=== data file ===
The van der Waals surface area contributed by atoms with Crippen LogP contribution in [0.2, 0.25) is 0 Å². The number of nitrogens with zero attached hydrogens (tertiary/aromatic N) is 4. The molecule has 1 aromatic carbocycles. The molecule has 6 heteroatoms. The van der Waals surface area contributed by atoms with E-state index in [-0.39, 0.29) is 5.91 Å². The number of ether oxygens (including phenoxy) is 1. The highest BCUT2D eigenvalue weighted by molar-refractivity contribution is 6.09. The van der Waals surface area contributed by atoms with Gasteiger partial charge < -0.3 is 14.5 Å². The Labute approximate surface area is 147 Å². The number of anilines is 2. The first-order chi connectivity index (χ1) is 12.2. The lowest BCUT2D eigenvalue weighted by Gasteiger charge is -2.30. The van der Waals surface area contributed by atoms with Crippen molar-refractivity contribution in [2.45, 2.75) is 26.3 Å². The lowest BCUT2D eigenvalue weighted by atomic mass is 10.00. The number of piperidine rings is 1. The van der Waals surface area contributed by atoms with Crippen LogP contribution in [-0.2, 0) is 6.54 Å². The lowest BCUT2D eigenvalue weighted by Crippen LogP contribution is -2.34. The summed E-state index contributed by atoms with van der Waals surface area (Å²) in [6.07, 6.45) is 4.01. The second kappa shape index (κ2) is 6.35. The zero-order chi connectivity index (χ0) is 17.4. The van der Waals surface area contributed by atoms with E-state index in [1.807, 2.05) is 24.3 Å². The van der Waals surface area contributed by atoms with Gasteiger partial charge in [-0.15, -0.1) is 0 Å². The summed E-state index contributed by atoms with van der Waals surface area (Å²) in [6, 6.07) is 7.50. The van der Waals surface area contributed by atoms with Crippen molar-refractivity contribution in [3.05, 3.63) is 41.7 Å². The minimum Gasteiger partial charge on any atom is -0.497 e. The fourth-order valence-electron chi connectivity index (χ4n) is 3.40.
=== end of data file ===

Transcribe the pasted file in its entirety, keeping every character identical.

The van der Waals surface area contributed by atoms with Crippen LogP contribution in [0.2, 0.25) is 0 Å². The number of nitrogens with zero attached hydrogens (tertiary/aromatic N) is 4. The molecule has 1 aromatic carbocycles. The molecule has 6 heteroatoms. The van der Waals surface area contributed by atoms with E-state index in [-0.39, 0.29) is 5.91 Å². The number of ether oxygens (including phenoxy) is 1. The highest BCUT2D eigenvalue weighted by molar-refractivity contribution is 6.09. The van der Waals surface area contributed by atoms with Gasteiger partial charge < -0.3 is 14.5 Å². The Labute approximate surface area is 147 Å². The number of anilines is 2. The first-order chi connectivity index (χ1) is 12.2. The lowest BCUT2D eigenvalue weighted by Gasteiger charge is -2.30. The van der Waals surface area contributed by atoms with Crippen molar-refractivity contribution in [2.45, 2.75) is 26.3 Å². The lowest BCUT2D eigenvalue weighted by atomic mass is 10.00. The number of piperidine rings is 1. The van der Waals surface area contributed by atoms with Crippen LogP contribution in [-0.2, 0) is 6.54 Å². The lowest BCUT2D eigenvalue weighted by Crippen LogP contribution is -2.34. The summed E-state index contributed by atoms with van der Waals surface area (Å²) in [6.07, 6.45) is 4.01. The second kappa shape index (κ2) is 6.35. The zero-order chi connectivity index (χ0) is 17.4. The van der Waals surface area contributed by atoms with E-state index in [1.807, 2.05) is 24.3 Å². The van der Waals surface area contributed by atoms with Gasteiger partial charge in [-0.15, -0.1) is 0 Å². The summed E-state index contributed by atoms with van der Waals surface area (Å²) in [6, 6.07) is 7.50. The van der Waals surface area contributed by atoms with Crippen molar-refractivity contribution in [3.05, 3.63) is 41.7 Å². The minimum Gasteiger partial charge on any atom is -0.497 e. The fourth-order valence-electron chi connectivity index (χ4n) is 3.40.